Wilcoxen, Metro League boys show out at district track meet
From the moment James Wilcoxen glided over a single low hurdle, it was clear to close friend and training partner Shawntral Turner there was something different about her buddy's athletic blessings.
Angular and agile at 6-foot-5 with long legs that ate up turf at will, Wilcoxen looked like an NFL wide receiver sprinting around the Aloha track, making a tricky sport seem mundane. Wilcoxen was a natural and at Turner's urging needed to sign up for track and field. Let your gifts shine, Turner said.
The hurdle rookie has been all that and then some ever since. Leaping and spanning barricades with grace and fluidity, Wilcoxen won both the 110-meter and 300-meter hurdle Metro League championships in addition to taking second in the high jump at the district meet on May 16 at Aloha High School.
"Honestly I wasn't expecting to do this well, it just came out of nowhere," Wilcoxen said with a smile. "I'm really grateful for my friends, family and all of the people who supported me all the way through this. Without them, I wouldn't be here for sure. For this to happen to me is a really cool experience."
Wilcoxen was one of many non-Jesuit athletes to take home first place ribbons at the Metro title meet. Sunset senior Ethan Reese successfully defended his championship in the 800 (1:52.87). Sunset junior Ika Nguamo won the shot put (50-07), Beaverton senior Ryan Turner took first in the discus (133-03) and Southridge senior Ross Davis took first in the high jump (6-04). Westview, who finished second overall, had three first places: senior Cielo Del Rosario won the javelin (192'), junior Wayne Jamison won the long jump (21-06) and senior Calvin Fulkerson finished first in the pole vault (12-09). Beaverton junior Nathan Reed won the triple jump (47-01) and took second in the long jump.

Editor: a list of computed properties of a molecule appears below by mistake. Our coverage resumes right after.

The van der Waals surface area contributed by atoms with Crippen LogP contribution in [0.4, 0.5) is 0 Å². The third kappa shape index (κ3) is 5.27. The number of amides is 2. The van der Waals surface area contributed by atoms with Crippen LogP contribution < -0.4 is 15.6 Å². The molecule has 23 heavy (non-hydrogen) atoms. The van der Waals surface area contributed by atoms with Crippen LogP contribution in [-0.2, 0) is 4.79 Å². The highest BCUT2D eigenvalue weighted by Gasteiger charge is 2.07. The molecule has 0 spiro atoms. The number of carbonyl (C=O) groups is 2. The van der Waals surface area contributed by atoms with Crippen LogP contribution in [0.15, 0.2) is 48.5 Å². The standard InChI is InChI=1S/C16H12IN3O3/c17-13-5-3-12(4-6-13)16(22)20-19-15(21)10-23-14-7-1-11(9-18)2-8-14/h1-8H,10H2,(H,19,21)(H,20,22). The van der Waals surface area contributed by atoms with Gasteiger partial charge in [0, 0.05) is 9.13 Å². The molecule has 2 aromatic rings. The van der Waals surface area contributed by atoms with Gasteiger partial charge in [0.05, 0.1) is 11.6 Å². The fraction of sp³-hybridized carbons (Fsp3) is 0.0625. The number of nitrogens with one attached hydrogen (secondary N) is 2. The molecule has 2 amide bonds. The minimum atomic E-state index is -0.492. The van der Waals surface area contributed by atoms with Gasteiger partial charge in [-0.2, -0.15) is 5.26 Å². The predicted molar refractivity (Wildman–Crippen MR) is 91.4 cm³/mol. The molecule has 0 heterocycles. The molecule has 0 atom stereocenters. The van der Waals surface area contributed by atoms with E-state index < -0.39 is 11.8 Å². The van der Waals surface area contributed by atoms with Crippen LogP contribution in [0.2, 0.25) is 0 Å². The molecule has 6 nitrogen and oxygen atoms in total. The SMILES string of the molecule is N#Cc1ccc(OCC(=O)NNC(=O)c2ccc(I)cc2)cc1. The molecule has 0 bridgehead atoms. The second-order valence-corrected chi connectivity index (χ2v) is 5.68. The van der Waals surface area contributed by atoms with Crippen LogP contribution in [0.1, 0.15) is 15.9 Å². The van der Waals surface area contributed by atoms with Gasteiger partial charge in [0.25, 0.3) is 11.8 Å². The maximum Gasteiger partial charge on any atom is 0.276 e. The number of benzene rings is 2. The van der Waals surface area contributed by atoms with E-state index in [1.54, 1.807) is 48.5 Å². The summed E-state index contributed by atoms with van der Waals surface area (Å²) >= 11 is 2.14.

It's rare to seek out an athlete's bio on Athletic.net and only find a single season of times and marks. Most track and field entrants have resumes that start at least during their freshmen year and date back as far as the fifth grade. Not Wilcoxen. And it's not like the Warrior junior chose the 100 or 200 dash where speed takes precedence over everything. Hurdling requires precision, timing and tons of practice, normally. So does becoming a threat in the high jump. But Wilcoxen is the uncommon, extraordinary athlete who can come into an arena and dominate it. Wilcoxen played basketball on the junior varsity team but has found a true passion as a hurdler and jumper.
"I actually enjoy everything about track," Wilcoxen said. "I love the hard work and especially the people here at Aloha. They're all so friendly and support you in whatever you do. That pushes me to do better and do it for the school and my family."
Wilcoxen said he doesn't have a lot of expectations going into the Class 6A state championship meet, simply because he's never been before. But with a year of high school eligibility left and so much untapped potential left to fulfill, the Aloha star said he "definitely" wants to see how far he can take the sport including competing at the college level. Wilcoxen set a personal record in the 110s (15.33) beating teammate Gustavo Calderon and in the 300's (40.34). Wilcoxen was the second seed in the 300's and nervous about the grueling event, but again found a source of motivation from his inner circle.
"My friends said 'It's ok, you go this, just do you', so I did me," Wilcoxen said with a smile.
For much more on the Metro League district meet, please visit www.beavertonvalleytimes.com.
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